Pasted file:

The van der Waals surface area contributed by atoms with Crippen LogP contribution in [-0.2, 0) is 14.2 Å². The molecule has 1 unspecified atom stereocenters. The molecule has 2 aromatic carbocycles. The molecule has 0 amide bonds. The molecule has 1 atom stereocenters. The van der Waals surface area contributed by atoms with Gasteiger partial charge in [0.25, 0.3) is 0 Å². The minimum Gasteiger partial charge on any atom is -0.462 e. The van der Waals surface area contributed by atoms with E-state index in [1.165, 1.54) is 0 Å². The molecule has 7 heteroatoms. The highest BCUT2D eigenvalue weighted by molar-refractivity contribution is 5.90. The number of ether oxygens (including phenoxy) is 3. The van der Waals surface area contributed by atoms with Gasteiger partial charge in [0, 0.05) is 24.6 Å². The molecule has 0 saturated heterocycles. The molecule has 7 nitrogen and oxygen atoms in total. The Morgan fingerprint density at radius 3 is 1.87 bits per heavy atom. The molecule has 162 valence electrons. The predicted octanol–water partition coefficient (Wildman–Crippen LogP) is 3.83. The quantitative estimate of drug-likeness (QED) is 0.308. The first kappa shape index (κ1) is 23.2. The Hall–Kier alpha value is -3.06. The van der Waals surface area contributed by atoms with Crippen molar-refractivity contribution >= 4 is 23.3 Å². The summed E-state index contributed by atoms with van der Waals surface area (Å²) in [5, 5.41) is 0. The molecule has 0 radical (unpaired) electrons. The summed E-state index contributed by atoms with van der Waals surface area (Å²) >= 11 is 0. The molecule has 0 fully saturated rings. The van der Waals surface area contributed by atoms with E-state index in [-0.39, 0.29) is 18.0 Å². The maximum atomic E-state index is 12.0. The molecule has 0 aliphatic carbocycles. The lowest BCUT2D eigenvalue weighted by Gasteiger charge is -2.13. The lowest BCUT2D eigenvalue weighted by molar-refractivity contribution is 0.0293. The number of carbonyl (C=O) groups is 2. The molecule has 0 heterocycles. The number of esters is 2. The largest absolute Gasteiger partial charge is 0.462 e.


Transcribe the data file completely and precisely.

The van der Waals surface area contributed by atoms with Crippen LogP contribution in [-0.2, 0) is 14.2 Å². The molecule has 1 unspecified atom stereocenters. The molecule has 2 aromatic carbocycles. The molecule has 0 amide bonds. The molecule has 1 atom stereocenters. The van der Waals surface area contributed by atoms with Gasteiger partial charge in [0.25, 0.3) is 0 Å². The minimum Gasteiger partial charge on any atom is -0.462 e. The van der Waals surface area contributed by atoms with E-state index in [1.165, 1.54) is 0 Å². The molecule has 7 heteroatoms. The highest BCUT2D eigenvalue weighted by molar-refractivity contribution is 5.90. The number of ether oxygens (including phenoxy) is 3. The van der Waals surface area contributed by atoms with Gasteiger partial charge in [0, 0.05) is 24.6 Å². The molecule has 0 saturated heterocycles. The molecule has 7 nitrogen and oxygen atoms in total. The Morgan fingerprint density at radius 3 is 1.87 bits per heavy atom. The molecule has 162 valence electrons. The predicted octanol–water partition coefficient (Wildman–Crippen LogP) is 3.83. The quantitative estimate of drug-likeness (QED) is 0.308. The first kappa shape index (κ1) is 23.2. The Hall–Kier alpha value is -3.06. The van der Waals surface area contributed by atoms with Crippen molar-refractivity contribution >= 4 is 23.3 Å². The summed E-state index contributed by atoms with van der Waals surface area (Å²) in [5, 5.41) is 0. The molecule has 0 radical (unpaired) electrons. The summed E-state index contributed by atoms with van der Waals surface area (Å²) >= 11 is 0. The molecule has 0 fully saturated rings. The van der Waals surface area contributed by atoms with E-state index in [-0.39, 0.29) is 18.0 Å². The maximum atomic E-state index is 12.0. The molecule has 0 aliphatic carbocycles. The lowest BCUT2D eigenvalue weighted by Gasteiger charge is -2.13. The lowest BCUT2D eigenvalue weighted by molar-refractivity contribution is 0.0293. The number of carbonyl (C=O) groups is 2. The molecule has 0 heterocycles. The number of esters is 2. The largest absolute Gasteiger partial charge is 0.462 e.